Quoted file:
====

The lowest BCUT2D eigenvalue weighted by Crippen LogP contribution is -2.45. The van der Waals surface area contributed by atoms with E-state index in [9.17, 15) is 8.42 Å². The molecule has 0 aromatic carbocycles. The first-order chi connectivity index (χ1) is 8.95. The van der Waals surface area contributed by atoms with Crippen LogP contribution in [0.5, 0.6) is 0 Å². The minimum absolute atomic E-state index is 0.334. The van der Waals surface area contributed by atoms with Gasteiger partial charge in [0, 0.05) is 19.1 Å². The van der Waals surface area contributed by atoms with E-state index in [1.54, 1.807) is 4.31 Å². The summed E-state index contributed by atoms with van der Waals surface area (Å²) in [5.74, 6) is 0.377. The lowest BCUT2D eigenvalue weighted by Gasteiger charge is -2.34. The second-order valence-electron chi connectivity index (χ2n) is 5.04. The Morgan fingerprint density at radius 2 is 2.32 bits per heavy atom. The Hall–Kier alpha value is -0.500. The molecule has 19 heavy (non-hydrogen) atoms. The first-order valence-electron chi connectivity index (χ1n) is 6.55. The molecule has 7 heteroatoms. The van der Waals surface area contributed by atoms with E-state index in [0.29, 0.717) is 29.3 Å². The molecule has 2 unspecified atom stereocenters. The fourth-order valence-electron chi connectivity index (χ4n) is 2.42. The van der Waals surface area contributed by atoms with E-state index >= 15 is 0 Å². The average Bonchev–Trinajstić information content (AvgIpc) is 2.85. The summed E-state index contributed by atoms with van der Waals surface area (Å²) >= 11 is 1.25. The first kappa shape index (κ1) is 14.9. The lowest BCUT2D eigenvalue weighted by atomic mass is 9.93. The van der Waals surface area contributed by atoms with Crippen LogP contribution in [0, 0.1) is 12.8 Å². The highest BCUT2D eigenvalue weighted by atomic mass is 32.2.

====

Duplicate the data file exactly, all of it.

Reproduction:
The lowest BCUT2D eigenvalue weighted by Crippen LogP contribution is -2.45. The van der Waals surface area contributed by atoms with E-state index in [9.17, 15) is 8.42 Å². The molecule has 0 aromatic carbocycles. The first-order chi connectivity index (χ1) is 8.95. The van der Waals surface area contributed by atoms with Crippen LogP contribution in [0.5, 0.6) is 0 Å². The minimum absolute atomic E-state index is 0.334. The van der Waals surface area contributed by atoms with Gasteiger partial charge in [0, 0.05) is 19.1 Å². The van der Waals surface area contributed by atoms with E-state index in [1.54, 1.807) is 4.31 Å². The summed E-state index contributed by atoms with van der Waals surface area (Å²) in [5.74, 6) is 0.377. The lowest BCUT2D eigenvalue weighted by Gasteiger charge is -2.34. The second-order valence-electron chi connectivity index (χ2n) is 5.04. The Morgan fingerprint density at radius 2 is 2.32 bits per heavy atom. The Hall–Kier alpha value is -0.500. The molecule has 19 heavy (non-hydrogen) atoms. The first-order valence-electron chi connectivity index (χ1n) is 6.55. The molecule has 7 heteroatoms. The van der Waals surface area contributed by atoms with E-state index in [0.29, 0.717) is 29.3 Å². The molecule has 2 unspecified atom stereocenters. The fourth-order valence-electron chi connectivity index (χ4n) is 2.42. The van der Waals surface area contributed by atoms with E-state index >= 15 is 0 Å². The average Bonchev–Trinajstić information content (AvgIpc) is 2.85. The summed E-state index contributed by atoms with van der Waals surface area (Å²) >= 11 is 1.25. The first kappa shape index (κ1) is 14.9. The lowest BCUT2D eigenvalue weighted by atomic mass is 9.93. The van der Waals surface area contributed by atoms with Crippen LogP contribution in [0, 0.1) is 12.8 Å². The highest BCUT2D eigenvalue weighted by atomic mass is 32.2.